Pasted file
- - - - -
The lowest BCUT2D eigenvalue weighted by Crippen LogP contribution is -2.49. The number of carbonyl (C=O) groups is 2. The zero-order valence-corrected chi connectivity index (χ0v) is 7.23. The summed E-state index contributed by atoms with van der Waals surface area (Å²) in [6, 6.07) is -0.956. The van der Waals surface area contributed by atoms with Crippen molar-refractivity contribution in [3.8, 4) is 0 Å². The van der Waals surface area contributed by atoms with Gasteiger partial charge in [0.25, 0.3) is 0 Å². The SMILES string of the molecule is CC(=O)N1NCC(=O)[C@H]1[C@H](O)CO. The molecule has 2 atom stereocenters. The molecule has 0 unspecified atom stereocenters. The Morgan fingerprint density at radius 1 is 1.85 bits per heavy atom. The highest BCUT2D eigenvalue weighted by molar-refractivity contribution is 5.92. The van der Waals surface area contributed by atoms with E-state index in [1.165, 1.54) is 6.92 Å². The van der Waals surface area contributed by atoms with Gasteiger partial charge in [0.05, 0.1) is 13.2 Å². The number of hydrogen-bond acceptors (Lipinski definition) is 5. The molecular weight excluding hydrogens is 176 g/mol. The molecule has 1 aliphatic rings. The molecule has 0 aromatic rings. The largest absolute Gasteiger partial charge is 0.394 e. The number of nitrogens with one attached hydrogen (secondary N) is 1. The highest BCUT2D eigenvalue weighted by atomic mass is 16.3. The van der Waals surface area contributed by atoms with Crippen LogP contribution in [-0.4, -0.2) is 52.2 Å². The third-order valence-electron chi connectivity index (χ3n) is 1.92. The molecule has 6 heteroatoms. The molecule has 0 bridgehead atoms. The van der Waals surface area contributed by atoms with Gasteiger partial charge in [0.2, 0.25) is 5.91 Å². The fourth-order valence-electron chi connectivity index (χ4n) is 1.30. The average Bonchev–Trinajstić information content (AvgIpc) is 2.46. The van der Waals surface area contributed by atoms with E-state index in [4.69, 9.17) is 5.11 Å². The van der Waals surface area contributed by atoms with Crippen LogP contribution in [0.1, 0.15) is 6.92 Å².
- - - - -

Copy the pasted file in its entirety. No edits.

The lowest BCUT2D eigenvalue weighted by Crippen LogP contribution is -2.49. The number of carbonyl (C=O) groups is 2. The zero-order valence-corrected chi connectivity index (χ0v) is 7.23. The summed E-state index contributed by atoms with van der Waals surface area (Å²) in [6, 6.07) is -0.956. The van der Waals surface area contributed by atoms with Crippen molar-refractivity contribution in [3.8, 4) is 0 Å². The van der Waals surface area contributed by atoms with Gasteiger partial charge in [0.25, 0.3) is 0 Å². The SMILES string of the molecule is CC(=O)N1NCC(=O)[C@H]1[C@H](O)CO. The molecule has 2 atom stereocenters. The molecule has 0 unspecified atom stereocenters. The Morgan fingerprint density at radius 1 is 1.85 bits per heavy atom. The highest BCUT2D eigenvalue weighted by molar-refractivity contribution is 5.92. The van der Waals surface area contributed by atoms with E-state index in [1.165, 1.54) is 6.92 Å². The van der Waals surface area contributed by atoms with Gasteiger partial charge in [0.05, 0.1) is 13.2 Å². The number of hydrogen-bond acceptors (Lipinski definition) is 5. The molecular weight excluding hydrogens is 176 g/mol. The molecule has 1 aliphatic rings. The molecule has 0 aromatic rings. The largest absolute Gasteiger partial charge is 0.394 e. The number of nitrogens with one attached hydrogen (secondary N) is 1. The highest BCUT2D eigenvalue weighted by atomic mass is 16.3. The van der Waals surface area contributed by atoms with Crippen LogP contribution in [-0.4, -0.2) is 52.2 Å². The third-order valence-electron chi connectivity index (χ3n) is 1.92. The molecule has 6 heteroatoms. The molecule has 0 bridgehead atoms. The van der Waals surface area contributed by atoms with Gasteiger partial charge in [0.2, 0.25) is 5.91 Å². The fourth-order valence-electron chi connectivity index (χ4n) is 1.30. The average Bonchev–Trinajstić information content (AvgIpc) is 2.46. The van der Waals surface area contributed by atoms with E-state index in [4.69, 9.17) is 5.11 Å². The van der Waals surface area contributed by atoms with Crippen LogP contribution in [0.1, 0.15) is 6.92 Å².